Neil Best leaves no stone unturned in the world of sports media.

Trautwig thought Armstrong was a 'jerk' . . . in 1992

Years of speculation is about to end as

Years of speculation is about to end as the first part of Lance Armstrong's television interview with Oprah Winfrey is aired on Thursday night. Any admission of drug use by Armstrong will end more than a decade of denials. (Jan. 17)

Nice job by Oprah Winfrey in her sitdown with Lance Armstrong. She should consider a career in TV interviewing! Best of all for Ms. Winfrey: I and millions of other people now know what channel OWN is on.

Anyway, I have not spoken to Oprah or Lance in ages, but I did have access the other day to MSG's Al Trautwig, who has hosted the Tour de France and has known Armstrong for two decades. Your original impression, sir?

"In 1992 he was getting ready for the Barcelona Olympics. So was I, and so was my crew. And so we went to interview him at the house that he was living in. And the only way I can describe it is for what Lance Armstrong was in 1992, he was an overly cocky, arrogant jerk. He just was. That’s what I came away feeling.

"And that feeling came to change over time. I was seeing the incarnation of a superhero who had overcome the most dire of emergencies in life, and even while I was watching that there were rumors swirling around about this guy's doing this and this guy's doing that. But there was always this feeling among all of us who were covering the race in my little group that they were out of their minds.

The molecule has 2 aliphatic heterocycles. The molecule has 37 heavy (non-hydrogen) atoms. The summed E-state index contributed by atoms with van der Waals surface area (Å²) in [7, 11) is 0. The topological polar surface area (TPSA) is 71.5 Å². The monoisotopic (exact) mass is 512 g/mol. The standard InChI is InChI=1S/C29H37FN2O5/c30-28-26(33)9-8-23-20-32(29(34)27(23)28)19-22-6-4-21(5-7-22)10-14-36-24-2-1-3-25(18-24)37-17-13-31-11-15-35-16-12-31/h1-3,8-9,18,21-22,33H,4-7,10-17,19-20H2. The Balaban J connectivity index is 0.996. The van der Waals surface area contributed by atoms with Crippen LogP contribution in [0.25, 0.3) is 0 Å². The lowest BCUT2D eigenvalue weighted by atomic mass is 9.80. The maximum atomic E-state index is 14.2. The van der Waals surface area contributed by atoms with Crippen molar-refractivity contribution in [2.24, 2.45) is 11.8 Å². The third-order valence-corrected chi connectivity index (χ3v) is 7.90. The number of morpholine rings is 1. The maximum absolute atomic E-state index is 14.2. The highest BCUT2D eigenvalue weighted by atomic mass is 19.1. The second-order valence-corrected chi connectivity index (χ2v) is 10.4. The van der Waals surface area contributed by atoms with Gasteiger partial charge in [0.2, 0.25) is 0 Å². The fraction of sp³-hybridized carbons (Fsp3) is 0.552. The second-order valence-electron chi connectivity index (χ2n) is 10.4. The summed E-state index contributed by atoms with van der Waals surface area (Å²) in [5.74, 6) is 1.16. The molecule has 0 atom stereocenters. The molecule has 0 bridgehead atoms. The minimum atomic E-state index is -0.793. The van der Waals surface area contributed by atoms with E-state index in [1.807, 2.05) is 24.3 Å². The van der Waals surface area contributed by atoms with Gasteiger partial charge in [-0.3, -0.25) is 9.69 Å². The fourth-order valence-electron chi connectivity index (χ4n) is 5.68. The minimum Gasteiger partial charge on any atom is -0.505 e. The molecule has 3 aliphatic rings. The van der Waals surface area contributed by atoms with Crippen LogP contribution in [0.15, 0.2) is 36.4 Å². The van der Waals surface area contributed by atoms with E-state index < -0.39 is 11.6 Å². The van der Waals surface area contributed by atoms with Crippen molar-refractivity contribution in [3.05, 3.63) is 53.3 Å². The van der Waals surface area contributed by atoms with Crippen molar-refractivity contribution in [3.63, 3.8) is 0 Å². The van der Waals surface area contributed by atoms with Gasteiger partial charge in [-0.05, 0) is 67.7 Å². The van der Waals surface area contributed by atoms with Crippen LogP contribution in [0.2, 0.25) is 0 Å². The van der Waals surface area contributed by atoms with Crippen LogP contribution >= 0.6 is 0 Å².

"When Greg LeMond spoke out it was, oh, he's a grouchy old champion who can't race anymore. I was working with Frankie Andreu, whose wife was in the middle of this thing. And he would always just look at me and say, 'Dude,' and I didn't know what to make of that.

"And then Lance leaves and Floyd Landis has one of the greatest days in the history of the Tour. Every corpuscle in my body should have said: ‘You can’t do that! You can’t do what he did!' And I didn't have the same respect for him that I had for Lance. But for some reason, I didn't think it. Maybe it's because I didn't want to believe it.

"That's why, now, when I found out the truth about Floyd and I found out the truth about Tyler Hamilton and I found out the truth about Ivan Basso and I found out the truth about Jan Ullrich and I found out the truth about all these guys, Lance was on his own little island.

"I guess it was because of the testing and the adamancy and the cancer and the Livestrong. He's up on the horse holding a flag, and then when the whole house of cards came down, the little guy in me just felt really, really betrayed and stupid and bad and then multiply that exponentially for the millions of people who were in even deeper than I ever was.

"You know, I heard Stuart Scott on the radio today, saying that the cheating doesn't take away the good that he did with the Livestrong Foundation. And listen, I don't have cancer right now, so Stuart Scott is Stuart Scott and I want him to feel better and I want him to believe in whatever he believes in.

"But I just want to know what everybody who bought one of those yellow bands thinks of when they look at it. Mark Messier used to always say the best thing about a championship ring is every time I look at it I see a different movie. I want to know what they see when they look at that yellow bracelet.

"Does everyone have to cheat? Really? My son [Alex], he was with me for all those Tours. He was 14, 15, 16, I can't tell you what he thought about Lance Armstrong. Took pictures of him. Watched him do all these great things.

"And now, at the age of 22, his hero is a cheater. I don't know what to say to him about that."

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